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Compost Tumblers

Richmond, KY(Zone 6b)

Anybody use them?

I've always either used large wooden compost bins I build myself, or sheet compost.

Now I'm researching commercial compost tumblers for a story and wondered if anyone has experience with them.

Did they work for you? Are they cleaner? Faster? Less obtrusive? What are the pros and cons?

Lancaster, CA

Well Hello There Brook,

I don't look at this forum very often or I'dve responded sooner.

Dad built one for me to try 4 years ago. I normally use the pile on the ground method.

He used one of those 55 gallon blue plastic drums. It had been used to hold apple juice concentrate. He built a baffle into it and made a door. Built a frame to sit it on and gave it to me.

Kept the mice out of the pile
Was easy to turn

didn't hold enough to compost well
smell was increased. (my guess is moisture stayed in the mix longer)
there seemed to be more flies. Now this one is debateable. It may have seemed like more because of them swarming out when the door was opened to add materials. LOL

I use it now as a holding tank for my "green" waste till time to start a fresh pile.

Jonesboro, GA(Zone 7b)

Brook - I have a Mantis Compost twin - I love it. I don't have a problem with smell or bugs. I think if the mix is not right, if it is too green or wet, that's where the smell comes. You need the vent holes to ventilate it, air keeps the oder down. You need several things to make good compost, "green" (fresh grass, veggie scraps), "brown" (dry leaves), fertilizer, (soil or manure)and air - the reason for turning. It works faster in full sun, but of course will produce it's own heat anywhere. If you have the ideal conditions, it is true you can get good compost in only two weeks. Don't know how I did without mine!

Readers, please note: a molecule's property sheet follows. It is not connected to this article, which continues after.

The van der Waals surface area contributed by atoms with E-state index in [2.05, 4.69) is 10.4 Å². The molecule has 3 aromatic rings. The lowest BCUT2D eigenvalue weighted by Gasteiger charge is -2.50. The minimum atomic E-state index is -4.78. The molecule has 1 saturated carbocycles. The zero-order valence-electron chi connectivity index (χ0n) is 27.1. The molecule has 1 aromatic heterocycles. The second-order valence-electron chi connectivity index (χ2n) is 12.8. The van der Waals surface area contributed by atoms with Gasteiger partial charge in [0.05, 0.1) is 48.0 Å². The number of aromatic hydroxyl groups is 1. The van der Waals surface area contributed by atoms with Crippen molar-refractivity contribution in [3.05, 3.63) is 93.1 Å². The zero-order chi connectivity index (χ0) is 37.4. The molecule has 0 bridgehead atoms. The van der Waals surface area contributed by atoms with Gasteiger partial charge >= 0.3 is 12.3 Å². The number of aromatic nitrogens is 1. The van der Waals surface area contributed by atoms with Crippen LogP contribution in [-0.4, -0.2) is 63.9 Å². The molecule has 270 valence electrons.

Lancaster, CA

I think if the mix is not right, if it is too green or wet, that's where the smell comes. You need the vent holes to ventilate it, air keeps the oder down. >>

I'm certain you're right Azalea. When I actually start a new pile I have plenty of the "right stuff" to make the pile start cooking. However this time of year, I don't have much in the way of brown material. I don't even start really collecting much until fall. I have a few spent bean plants and flower deheadings but that's about it.

I was hoping the tumbler would keep down the unsightly mess (DID) while allowing me to gather materials over spring summer. I also was hoping to keep down pest problems (DID keep out critter-DID NOT keep out flies).